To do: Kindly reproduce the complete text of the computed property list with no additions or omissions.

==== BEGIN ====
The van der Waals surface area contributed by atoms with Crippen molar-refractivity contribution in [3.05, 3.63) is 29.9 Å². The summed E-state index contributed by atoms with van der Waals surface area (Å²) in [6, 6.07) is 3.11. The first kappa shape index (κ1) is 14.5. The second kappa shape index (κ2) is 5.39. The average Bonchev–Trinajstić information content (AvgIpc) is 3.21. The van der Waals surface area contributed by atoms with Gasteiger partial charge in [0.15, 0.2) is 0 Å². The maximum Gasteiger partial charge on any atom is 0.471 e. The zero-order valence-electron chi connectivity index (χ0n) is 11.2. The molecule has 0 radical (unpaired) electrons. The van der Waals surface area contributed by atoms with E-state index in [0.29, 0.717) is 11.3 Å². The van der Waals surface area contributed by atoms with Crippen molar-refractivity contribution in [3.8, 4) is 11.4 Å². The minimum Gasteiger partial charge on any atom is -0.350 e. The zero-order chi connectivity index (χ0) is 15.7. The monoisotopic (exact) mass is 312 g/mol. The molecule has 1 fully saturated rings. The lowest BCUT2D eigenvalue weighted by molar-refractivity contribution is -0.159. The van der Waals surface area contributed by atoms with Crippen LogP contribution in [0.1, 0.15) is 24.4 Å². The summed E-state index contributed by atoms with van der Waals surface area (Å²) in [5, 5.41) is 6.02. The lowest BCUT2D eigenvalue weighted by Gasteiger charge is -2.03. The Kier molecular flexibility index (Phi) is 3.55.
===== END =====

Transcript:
The van der Waals surface area contributed by atoms with Crippen molar-refractivity contribution in [3.05, 3.63) is 29.9 Å². The summed E-state index contributed by atoms with van der Waals surface area (Å²) in [6, 6.07) is 3.11. The first kappa shape index (κ1) is 14.5. The second kappa shape index (κ2) is 5.39. The average Bonchev–Trinajstić information content (AvgIpc) is 3.21. The van der Waals surface area contributed by atoms with Gasteiger partial charge in [0.15, 0.2) is 0 Å². The maximum Gasteiger partial charge on any atom is 0.471 e. The zero-order valence-electron chi connectivity index (χ0n) is 11.2. The molecule has 0 radical (unpaired) electrons. The van der Waals surface area contributed by atoms with E-state index in [0.29, 0.717) is 11.3 Å². The van der Waals surface area contributed by atoms with Crippen molar-refractivity contribution in [3.8, 4) is 11.4 Å². The minimum Gasteiger partial charge on any atom is -0.350 e. The zero-order chi connectivity index (χ0) is 15.7. The monoisotopic (exact) mass is 312 g/mol. The molecule has 1 fully saturated rings. The lowest BCUT2D eigenvalue weighted by molar-refractivity contribution is -0.159. The van der Waals surface area contributed by atoms with Crippen LogP contribution in [0.1, 0.15) is 24.4 Å². The summed E-state index contributed by atoms with van der Waals surface area (Å²) in [5, 5.41) is 6.02. The lowest BCUT2D eigenvalue weighted by Gasteiger charge is -2.03. The Kier molecular flexibility index (Phi) is 3.55.